Evaluating a process to determine whether it is efficient or productive should be done from the internal customer’s perspective.  Can the customer consume the output being created by the efficient process?  If the CNC machine continues to generate output with no regard to the status of work-in-process at the internal customer, it is not operating productively.  The process is creating waste.  It is consuming raw materials unnecessarily, which may trigger the purchasing process to kick in prematurely.  It is consuming valuable floor space, and possibly making it difficult for people and other materials to flow freely.  It is adding to the chaos and confusion by making it necessary to search for the next items to produce.  The added work-in-process causes the customer’s process to have to be positioned further away from the supplier, which adds to the Waste of Transportation and the Waste of Motion.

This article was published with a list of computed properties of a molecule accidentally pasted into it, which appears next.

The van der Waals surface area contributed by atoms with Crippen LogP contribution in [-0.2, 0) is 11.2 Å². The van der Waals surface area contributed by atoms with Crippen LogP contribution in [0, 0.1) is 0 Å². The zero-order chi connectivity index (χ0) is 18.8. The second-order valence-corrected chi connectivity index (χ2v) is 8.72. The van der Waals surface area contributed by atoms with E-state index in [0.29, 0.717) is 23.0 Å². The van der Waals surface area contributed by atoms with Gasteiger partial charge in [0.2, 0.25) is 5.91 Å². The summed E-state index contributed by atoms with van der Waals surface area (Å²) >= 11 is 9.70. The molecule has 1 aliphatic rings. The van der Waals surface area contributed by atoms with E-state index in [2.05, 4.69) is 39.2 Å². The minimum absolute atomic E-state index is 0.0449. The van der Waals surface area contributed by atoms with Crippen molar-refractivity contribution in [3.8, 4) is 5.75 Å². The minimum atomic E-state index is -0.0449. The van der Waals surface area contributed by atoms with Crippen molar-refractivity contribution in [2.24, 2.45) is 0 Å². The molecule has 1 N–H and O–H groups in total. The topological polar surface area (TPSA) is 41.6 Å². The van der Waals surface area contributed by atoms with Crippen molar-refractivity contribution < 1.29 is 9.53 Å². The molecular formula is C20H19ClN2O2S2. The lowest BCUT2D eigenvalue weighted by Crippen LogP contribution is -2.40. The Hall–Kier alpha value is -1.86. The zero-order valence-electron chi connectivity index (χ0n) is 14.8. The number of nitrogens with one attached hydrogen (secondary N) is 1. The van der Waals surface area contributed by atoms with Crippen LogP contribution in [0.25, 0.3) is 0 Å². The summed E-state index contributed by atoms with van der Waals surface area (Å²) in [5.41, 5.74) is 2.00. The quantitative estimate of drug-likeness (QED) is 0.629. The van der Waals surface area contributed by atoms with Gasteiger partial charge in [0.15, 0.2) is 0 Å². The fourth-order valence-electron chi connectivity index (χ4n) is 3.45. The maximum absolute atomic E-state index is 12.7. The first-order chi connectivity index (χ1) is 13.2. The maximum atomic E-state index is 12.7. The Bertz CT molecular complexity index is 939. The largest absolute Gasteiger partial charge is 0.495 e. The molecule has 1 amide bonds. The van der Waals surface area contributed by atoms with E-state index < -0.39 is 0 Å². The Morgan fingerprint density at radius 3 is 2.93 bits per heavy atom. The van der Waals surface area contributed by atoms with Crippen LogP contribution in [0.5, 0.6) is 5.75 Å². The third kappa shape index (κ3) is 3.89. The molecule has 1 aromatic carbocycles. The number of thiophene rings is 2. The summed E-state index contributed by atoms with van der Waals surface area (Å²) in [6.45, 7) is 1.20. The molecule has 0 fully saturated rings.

I belabor the point because it is a real situation that occurs daily within the walls of your shop.  I know because I was recently challenged in that thinking by the team leader of the Finish Department at one of my customers.  Comparing a labor-intensive finishing process to an efficient CNC process may not seem a likely comparison, but it is.  The team leader was batching work so his team would process all parts requiring the same materials at the same time.  You may do the same thing.  The team leader had another motivation that is probably prevalent in your shop as well.  He wanted to keep his people busy.  How many times have you heard that or have promoted it yourself?  An idle person is an unproductive person – right?  Wrong.  The team leader claimed the batching process was more efficient because the staff didn’t have to make so many changeovers and all the parts could be nested to promote efficiency in applying materials.  He was clearly focused on efficiency rather than on what his internal customer’s needs were.  His thinking was not creating the most value in the time available.